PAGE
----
Truth and Justice, Inquiry and Advocacy, Science and Law

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There is tension between the adversarialism of the U.S. legal culture and the investigative procedures of the sciences, and between the law's concern for finality and the open-ended fallibilism of science. A long history of attempts to domesticate scientific testimony by legal rules of admissibility has left federal judges with broad screening responsibilities; recent adaptations of adversarialism in the form of court-appointed experts have been criticized as “inquisitorial,” even “undemocratic.” In exploring their benefits and disadvantages, it would make sense to look to the experience of other legal systems.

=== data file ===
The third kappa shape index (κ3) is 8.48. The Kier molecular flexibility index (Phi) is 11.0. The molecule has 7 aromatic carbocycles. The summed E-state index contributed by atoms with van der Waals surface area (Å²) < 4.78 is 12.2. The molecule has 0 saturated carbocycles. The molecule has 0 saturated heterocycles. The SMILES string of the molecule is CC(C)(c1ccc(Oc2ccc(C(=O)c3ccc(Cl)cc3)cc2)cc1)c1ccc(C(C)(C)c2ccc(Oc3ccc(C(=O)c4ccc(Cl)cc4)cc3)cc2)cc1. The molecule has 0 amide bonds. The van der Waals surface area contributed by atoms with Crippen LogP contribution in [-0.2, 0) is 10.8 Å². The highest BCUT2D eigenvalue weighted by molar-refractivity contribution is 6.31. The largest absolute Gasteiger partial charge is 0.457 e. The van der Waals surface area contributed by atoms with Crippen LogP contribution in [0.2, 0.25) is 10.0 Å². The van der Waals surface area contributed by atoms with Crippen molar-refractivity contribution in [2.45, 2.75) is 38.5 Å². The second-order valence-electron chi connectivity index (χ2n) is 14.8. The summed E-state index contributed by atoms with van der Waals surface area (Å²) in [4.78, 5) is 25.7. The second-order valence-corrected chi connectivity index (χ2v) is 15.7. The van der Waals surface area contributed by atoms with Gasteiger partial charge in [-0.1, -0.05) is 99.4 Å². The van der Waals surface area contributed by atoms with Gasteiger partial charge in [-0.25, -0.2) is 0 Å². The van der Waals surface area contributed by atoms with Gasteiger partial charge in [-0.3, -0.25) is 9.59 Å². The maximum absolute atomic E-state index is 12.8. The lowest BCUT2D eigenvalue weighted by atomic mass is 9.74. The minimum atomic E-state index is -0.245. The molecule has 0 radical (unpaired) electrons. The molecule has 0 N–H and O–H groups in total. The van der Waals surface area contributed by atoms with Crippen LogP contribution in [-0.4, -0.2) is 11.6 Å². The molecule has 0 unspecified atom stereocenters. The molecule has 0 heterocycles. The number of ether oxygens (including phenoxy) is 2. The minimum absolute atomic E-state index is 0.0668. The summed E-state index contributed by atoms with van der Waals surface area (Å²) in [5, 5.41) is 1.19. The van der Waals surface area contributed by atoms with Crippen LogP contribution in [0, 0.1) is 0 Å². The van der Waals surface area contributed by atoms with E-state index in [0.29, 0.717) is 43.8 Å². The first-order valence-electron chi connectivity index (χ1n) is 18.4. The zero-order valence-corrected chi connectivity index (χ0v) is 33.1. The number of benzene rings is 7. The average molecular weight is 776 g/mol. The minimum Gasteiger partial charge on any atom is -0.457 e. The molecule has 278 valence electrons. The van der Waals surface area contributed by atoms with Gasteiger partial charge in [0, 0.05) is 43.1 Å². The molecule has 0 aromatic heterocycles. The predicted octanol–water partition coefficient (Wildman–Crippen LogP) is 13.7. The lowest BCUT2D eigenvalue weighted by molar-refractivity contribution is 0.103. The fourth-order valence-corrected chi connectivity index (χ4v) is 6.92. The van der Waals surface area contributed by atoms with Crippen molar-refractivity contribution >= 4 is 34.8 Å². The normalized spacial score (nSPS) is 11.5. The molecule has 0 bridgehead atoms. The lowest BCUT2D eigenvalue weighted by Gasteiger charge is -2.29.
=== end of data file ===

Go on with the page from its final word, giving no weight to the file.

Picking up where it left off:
Document Type: Research Article


Affiliations: University of Miami, Department of Philosophy, USA

Publication date: March 1, 2004

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